Montreal, long considered the Moroccan bazaar of pirated movies has had a major player shut down, as the RCMP arrested a person they described as a well known provider of currently released motion pictures, mere hours after they have debuted at the theatres of Montreal.
It is alleged that Gérémi Adam, 25, had a reputation for putting high-quality pirated films on the Internet, according to RCMP spokesman Noël St-Hilaire. His ability to clean up the shaky cam corder like prints that quickly flood the Internet portals has apparently made him one of the most sought after of alleged post production movie kingpins of the Internet.
The FBI has identified Adam as one of the world leaders in movie pirating, and the MPAA a powerful American lobby group for the Motion Picture industry has long bemoaned the flourishing trade of pirated movies coming out of Quebec.
At one point there was serious talk of with holding releases of movies in Canada as long as Montreal was the Hollywood of the pirate world.
Adam will appear in court in January to face his charges of distributing two pirated movies, if found guilty he may be fined 25,000 per movie and or spend six months in prison.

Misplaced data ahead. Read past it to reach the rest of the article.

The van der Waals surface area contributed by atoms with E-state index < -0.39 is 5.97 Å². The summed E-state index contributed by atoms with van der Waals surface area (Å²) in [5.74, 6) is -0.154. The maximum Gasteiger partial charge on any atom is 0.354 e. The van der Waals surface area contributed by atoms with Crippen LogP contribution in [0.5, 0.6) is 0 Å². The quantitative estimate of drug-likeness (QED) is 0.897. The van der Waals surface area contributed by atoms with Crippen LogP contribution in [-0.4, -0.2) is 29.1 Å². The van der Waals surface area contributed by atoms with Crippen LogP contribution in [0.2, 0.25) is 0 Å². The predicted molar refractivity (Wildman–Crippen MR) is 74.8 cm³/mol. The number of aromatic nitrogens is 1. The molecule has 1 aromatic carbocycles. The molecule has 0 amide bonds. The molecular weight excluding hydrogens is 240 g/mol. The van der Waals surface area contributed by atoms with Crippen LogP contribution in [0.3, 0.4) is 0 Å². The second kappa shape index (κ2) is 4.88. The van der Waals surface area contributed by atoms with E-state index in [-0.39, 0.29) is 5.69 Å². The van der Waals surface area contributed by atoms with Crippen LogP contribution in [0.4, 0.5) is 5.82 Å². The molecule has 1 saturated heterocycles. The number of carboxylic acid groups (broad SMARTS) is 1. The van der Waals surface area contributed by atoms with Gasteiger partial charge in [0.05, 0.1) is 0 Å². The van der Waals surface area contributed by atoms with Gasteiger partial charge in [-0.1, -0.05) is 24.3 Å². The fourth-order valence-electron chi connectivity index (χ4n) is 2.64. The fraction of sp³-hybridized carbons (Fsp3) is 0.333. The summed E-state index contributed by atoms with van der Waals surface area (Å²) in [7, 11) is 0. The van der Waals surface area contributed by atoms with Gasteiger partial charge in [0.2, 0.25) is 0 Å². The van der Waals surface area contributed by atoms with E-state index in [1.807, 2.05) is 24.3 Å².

No doubt, more than capable of putting together a documentary about life in the can, after taking movies fresh from the can.
RCMP charge alleged 'world leader' in movie piracy
Last Updated: Tuesday, December 4, 2007 4:36 PM ET
Montreal RCMP have charged a man they allege is a world leader in pirating movies, an arrest they say could help counter Montreal's reputation as a major location for movie piracy.
Gérémi Adam, 25, had a reputation for putting high-quality pirated films on the internet, according to RCMP spokesman Noël St-Hilaire.
"Individuals who can actually take the film, clean it up, make it presentable, put the sound to it, and ship it so it is a quality product, you can probably count those on your fingers on your one hand," St-Hilaire said.
The RCMP said Adam was arrested while using a camcorder to copy a film at a movie theatre in the AMC Forum.
St-Hilaire said the FBI has identified Adam as one of the world leaders in movie pirating.
Michael Robinson — director of North American anti-piracy operations for the Motion Pictures Association of America — said the arrest is a step in the right direction.
The actions here today send an important message that the Canadian government takes [movie piracy] seriously," he said.
Adam is expected in court in late January to face two charges of distributing pirated films.
He faces a fine of up to $25,000, a maximum six-month jail term or both.